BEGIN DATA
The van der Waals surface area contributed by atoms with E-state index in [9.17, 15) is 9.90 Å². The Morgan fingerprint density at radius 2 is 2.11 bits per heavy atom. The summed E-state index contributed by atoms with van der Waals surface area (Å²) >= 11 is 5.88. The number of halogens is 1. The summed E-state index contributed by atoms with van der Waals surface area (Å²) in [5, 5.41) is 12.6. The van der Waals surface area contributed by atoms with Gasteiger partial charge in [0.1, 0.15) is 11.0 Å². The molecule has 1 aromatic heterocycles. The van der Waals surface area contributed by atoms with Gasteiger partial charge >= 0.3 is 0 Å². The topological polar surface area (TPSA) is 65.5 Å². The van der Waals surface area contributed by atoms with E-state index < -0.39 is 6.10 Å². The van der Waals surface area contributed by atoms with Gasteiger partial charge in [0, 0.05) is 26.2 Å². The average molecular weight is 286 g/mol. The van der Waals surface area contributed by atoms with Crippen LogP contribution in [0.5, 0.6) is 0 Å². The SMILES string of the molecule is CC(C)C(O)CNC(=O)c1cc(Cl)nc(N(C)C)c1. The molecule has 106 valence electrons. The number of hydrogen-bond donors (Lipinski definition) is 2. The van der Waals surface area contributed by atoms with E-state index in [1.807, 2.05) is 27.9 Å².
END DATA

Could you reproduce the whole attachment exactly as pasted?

The van der Waals surface area contributed by atoms with E-state index in [9.17, 15) is 9.90 Å². The Morgan fingerprint density at radius 2 is 2.11 bits per heavy atom. The summed E-state index contributed by atoms with van der Waals surface area (Å²) >= 11 is 5.88. The number of halogens is 1. The summed E-state index contributed by atoms with van der Waals surface area (Å²) in [5, 5.41) is 12.6. The van der Waals surface area contributed by atoms with Gasteiger partial charge in [0.1, 0.15) is 11.0 Å². The molecule has 1 aromatic heterocycles. The van der Waals surface area contributed by atoms with Gasteiger partial charge >= 0.3 is 0 Å². The topological polar surface area (TPSA) is 65.5 Å². The van der Waals surface area contributed by atoms with E-state index < -0.39 is 6.10 Å². The van der Waals surface area contributed by atoms with Gasteiger partial charge in [0, 0.05) is 26.2 Å². The average molecular weight is 286 g/mol. The van der Waals surface area contributed by atoms with Crippen LogP contribution in [0.5, 0.6) is 0 Å². The SMILES string of the molecule is CC(C)C(O)CNC(=O)c1cc(Cl)nc(N(C)C)c1. The molecule has 106 valence electrons. The number of hydrogen-bond donors (Lipinski definition) is 2. The van der Waals surface area contributed by atoms with E-state index in [1.807, 2.05) is 27.9 Å².